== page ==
Corporate innovation and business strategies perilously out of sync

14 June 2017 Consultancy.uk

A new research has found that business strategy and innovation strategy are often not aligned, creating risks of lost revenue, market position and waste. Growing sales figures remain key to innovation according to the study, as companies continue to focus on innovation as a means to stay relevant in various rapidly changing markets, from automated vehicles to robotic process automation.

Competitive pressure continues to push businesses toward innovation, despite many instances of such advancement being inherently risky at a time when “pure tech” organisations, whose capital, and skills, can be hard to beat, are entering into various business domains.

In a new joint report from PwC and subsidiary Strategy&, titled ‘Reinventing innovation: Five findings to guide strategy through execution’, the consulting firm explores trends in innovation from 1,200 companies across the globe. The aim of the study, which aimed to identify how far businesses are rising to innovation challenges, found that in general, companies continue to find it difficult to align business strategy with innovation strategy, creating a key area of risk in a field already plagued by expensive pitfalls.

Innovation leaders are growth leaders

According to PwC, around 20% of respondents see themselves as ‘innovation leaders’, attributing to themselves >15% growth over the coming five years from their respective efforts – meanwhile 13% of all other companies, not identifying themselves as innovation leaders, expect the same level of growth.

A recent report from BCG named Apple, Google and Tesla as the globe's most innovative companies, with Microsoft and Amazon closing the top five. The analysis further found that casting a wide net for new ideas, leveraging data, innovation excellence and collaboration with external parties is what sets strong innovators apart from the rest of the pack.

Becoming an innovation leader remains difficult according to researchers – with a direct financial relationship found to be tenuous at best. Simply put, throwing money at the issue is not necessarily going to lead to successful innovation. The finding is in line with previous research from Strategy&, which found that R&D spending does not necessarily correlate with innovation power.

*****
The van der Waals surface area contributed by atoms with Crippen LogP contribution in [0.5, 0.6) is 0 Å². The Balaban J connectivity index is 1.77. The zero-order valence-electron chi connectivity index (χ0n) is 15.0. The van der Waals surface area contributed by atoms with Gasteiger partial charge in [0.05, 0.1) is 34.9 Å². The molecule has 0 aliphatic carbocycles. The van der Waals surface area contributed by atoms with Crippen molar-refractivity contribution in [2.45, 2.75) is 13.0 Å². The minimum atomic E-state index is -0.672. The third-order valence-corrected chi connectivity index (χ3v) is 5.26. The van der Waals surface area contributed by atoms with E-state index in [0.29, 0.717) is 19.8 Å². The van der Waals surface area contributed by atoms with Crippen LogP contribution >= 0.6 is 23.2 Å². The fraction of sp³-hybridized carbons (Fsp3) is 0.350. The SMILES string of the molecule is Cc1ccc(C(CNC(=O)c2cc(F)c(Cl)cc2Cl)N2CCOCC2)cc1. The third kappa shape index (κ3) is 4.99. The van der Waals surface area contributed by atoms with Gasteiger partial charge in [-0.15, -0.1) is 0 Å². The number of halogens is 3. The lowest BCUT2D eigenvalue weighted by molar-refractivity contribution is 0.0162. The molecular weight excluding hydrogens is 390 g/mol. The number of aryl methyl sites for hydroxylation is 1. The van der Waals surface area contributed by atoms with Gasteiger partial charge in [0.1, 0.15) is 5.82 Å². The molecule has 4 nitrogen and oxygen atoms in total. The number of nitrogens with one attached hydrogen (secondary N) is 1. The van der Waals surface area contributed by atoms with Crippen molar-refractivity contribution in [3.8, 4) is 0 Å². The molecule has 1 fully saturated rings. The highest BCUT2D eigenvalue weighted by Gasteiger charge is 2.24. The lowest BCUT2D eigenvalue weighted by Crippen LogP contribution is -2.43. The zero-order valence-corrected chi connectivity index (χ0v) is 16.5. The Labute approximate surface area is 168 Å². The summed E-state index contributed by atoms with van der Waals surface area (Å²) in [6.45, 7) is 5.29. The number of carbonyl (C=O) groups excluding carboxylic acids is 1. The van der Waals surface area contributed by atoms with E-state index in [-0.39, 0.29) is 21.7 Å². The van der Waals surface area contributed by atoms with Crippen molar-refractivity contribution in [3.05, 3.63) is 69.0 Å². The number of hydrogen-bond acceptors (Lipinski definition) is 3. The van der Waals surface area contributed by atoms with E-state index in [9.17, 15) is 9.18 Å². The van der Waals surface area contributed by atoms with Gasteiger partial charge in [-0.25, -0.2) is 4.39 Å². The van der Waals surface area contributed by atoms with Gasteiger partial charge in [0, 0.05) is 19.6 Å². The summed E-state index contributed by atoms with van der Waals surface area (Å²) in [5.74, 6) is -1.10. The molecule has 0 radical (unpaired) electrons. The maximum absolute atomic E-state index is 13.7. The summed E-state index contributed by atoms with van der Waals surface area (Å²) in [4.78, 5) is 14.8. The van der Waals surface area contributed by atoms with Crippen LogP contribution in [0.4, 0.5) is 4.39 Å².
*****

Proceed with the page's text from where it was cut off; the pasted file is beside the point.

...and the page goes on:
Innovation’s impact

When it comes to the outcome of innovation, the research points to a selection of financial metrics being key. Predictably perhaps, 69% of businesses surveyed said sales growth is the ultimate measure of success, well above customer satisfaction (43%), number of new ideas in the pipeline (40%), and market share (36%). The areas of least concern when it came to evaluating the impact of innovation were the time to market (24%) and the net value of innovation portfolio (28%).

The study notes however, that while companies are keen to boost revenues with innovation – 54% are unable to actually align their business strategy with their innovation strategy, creating a situation in which many are “flying blind as they place bets on innovation.”

Collaborative operating models

The report highlights a wide range of effort may be required to create a company friendly to innovation. Open innovation and collaboration with partners, design thinking and co-creation with customers, partners and suppliers are all deemed by respondents as important to innovation, at 61%, 59% and 55% of organisations citing their importance respectively. Traditional R&D, internal incubators and investing into startups via corporate venture capital (a $128 billion market) are used by relatively few organisations in contrast, at 34%, 27% and 21% of organisations respectively.

People-power innovation starts with employees

The analysis further notes that respondents believe that employees are a key channel for innovation, as cited by 60% of respondents. Technology partners are cited by 50% of respondents as a key element in the innovation process, while 44% cite channel and business model partners as important.

Interestingly entrepreneurs and startups are not considered key channels for innovation, at 16% of respondents, while academic and research too are not identified by respondents as key channels for innovation.

Tech companies set the pace for breakthrough innovation

The study also sought to identify in how far respondents are focused on ‘incremental’ or ‘breakthrough’ technological advance. Different segments, the research noted, take relatively different approaches. Tech companies are primarily focused on breakthroughs, at 58%, followed by pharma and life sciences, at 51%. Other segments focused on breakthrough include communications and automotive, at 45% and 43% of respondents respectively.

Commenting on the result of the report, Volker Staack, co-author and the Global Innovation Leader of PwC’s Strategy&, said, “It’s critical for executives and business leaders to meet innovation challenges head on, but often times they are unsure of how or where to begin. This report identifies the pain points for executives across all industries to help find solutions to drive innovation that will align with business strategy and result in bottom-line success.”

Related: Research & Development spending of top firms hits $680 billion.

News